Wireless Brake and Tire Monitoring System

Award Information
Agency: Department of Defense
Branch: N/A
Contract: FA9302-09-C-0024
Agency Tracking Number: F073-144-0524
Amount: $749,444.00
Phase: Phase II
Program: SBIR
Awards Year: 2009
Solicitation Year: 2007
Solicitation Topic Code: AF073-144
Solicitation Number: 2007.3
Small Business Information
200 Canal View Blvd, Rochester, NY, -
DUNS: 073955507
HUBZone Owned: N
Woman Owned: N
Socially and Economically Disadvantaged: N
Principal Investigator
 Carl Palmer
 Manager, Sensing&Monito
 (585) 627-1916
Business Contact
 Mark Redding
Title: President
Phone: (585) 424-1990
Email: mark.redding@impact-tek.com
Research Institution
Impact Technologies, with cooperation from the University of Louisville and the Rochester Institute of Technology and with oversight from Goodrich Sensors and Integrated Systems, proposes an end to end wireless solution for aircraft tire and brake monitoring. The proposed system will serve to reduce safety risks and increase efficiency during flight and ground testing by providing wireless transmission of tire temperature, tire pressure, and brake temperature to a distance of at least 300 feet from the tires. The system will provide intelligent data fusion and diagnostic capability in support of automating the go / no go for test personnel to approach the aircraft. Key tasks of this Phase II effort include: 1) Development of a temperature patch technology to directly measure the hottest parts of the aircraft tire; 2) Development of local ‘nodes’ that read the temperature from the patches and transmit the data through a wireless mesh; and 3) Development of a controller computing module that receives and interprets data and provides a clear output to aid decision-making. The system will be tested for EMI/EMC at Edwards prior to a final demonstration at the Landing Gear Test Facility at Wright-Patterson AFB. BENEFIT: Immediate benefits to the Air Force would be recognized in the form of reduced safety risks and increased flight and ground test efficiency. Overheated brakes pose the risk of fire, and incorrect tire pressure or overheated tires increases the risk of a blowout. Long range transmission of critical tire and brake data means personnel need not approach the aircraft to check tire and brake condition, reducing personnel safety risks. There is significant commercialization potential for this technology in the military and commercial arenas. The largest potential would be development of a system for permanent on-aircraft installation to provide vital information about brake and tire condition in real time. In addition, the fundamental harsh environment wireless temperature and pressure measurement and transmission technologies developed in the project will have a variety of applications across multiple machinery and vehicle types for enabling advanced condition monitoring and prognostics.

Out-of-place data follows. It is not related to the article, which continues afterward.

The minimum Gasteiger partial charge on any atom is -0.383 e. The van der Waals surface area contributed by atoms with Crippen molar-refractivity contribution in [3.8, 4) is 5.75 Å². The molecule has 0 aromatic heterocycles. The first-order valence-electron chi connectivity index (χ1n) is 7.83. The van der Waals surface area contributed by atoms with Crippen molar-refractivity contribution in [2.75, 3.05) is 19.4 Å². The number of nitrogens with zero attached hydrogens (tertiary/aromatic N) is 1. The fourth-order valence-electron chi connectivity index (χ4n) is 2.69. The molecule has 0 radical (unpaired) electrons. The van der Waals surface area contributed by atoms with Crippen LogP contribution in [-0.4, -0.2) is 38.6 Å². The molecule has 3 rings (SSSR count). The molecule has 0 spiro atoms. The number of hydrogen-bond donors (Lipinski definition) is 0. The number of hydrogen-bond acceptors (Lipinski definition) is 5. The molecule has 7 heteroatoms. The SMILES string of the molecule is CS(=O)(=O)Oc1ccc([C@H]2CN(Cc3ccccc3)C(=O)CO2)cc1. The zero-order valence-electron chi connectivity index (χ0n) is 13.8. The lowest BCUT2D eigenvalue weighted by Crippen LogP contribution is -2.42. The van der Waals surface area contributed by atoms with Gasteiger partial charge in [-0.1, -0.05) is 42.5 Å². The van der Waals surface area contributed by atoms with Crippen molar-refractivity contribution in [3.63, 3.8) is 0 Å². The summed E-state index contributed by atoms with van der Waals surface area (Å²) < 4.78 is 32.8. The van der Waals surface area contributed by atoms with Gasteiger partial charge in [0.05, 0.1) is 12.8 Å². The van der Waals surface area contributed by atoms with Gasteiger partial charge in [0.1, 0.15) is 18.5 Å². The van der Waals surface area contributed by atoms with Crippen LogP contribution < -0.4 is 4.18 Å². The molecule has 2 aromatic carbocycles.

* Information listed above is at the time of submission. *

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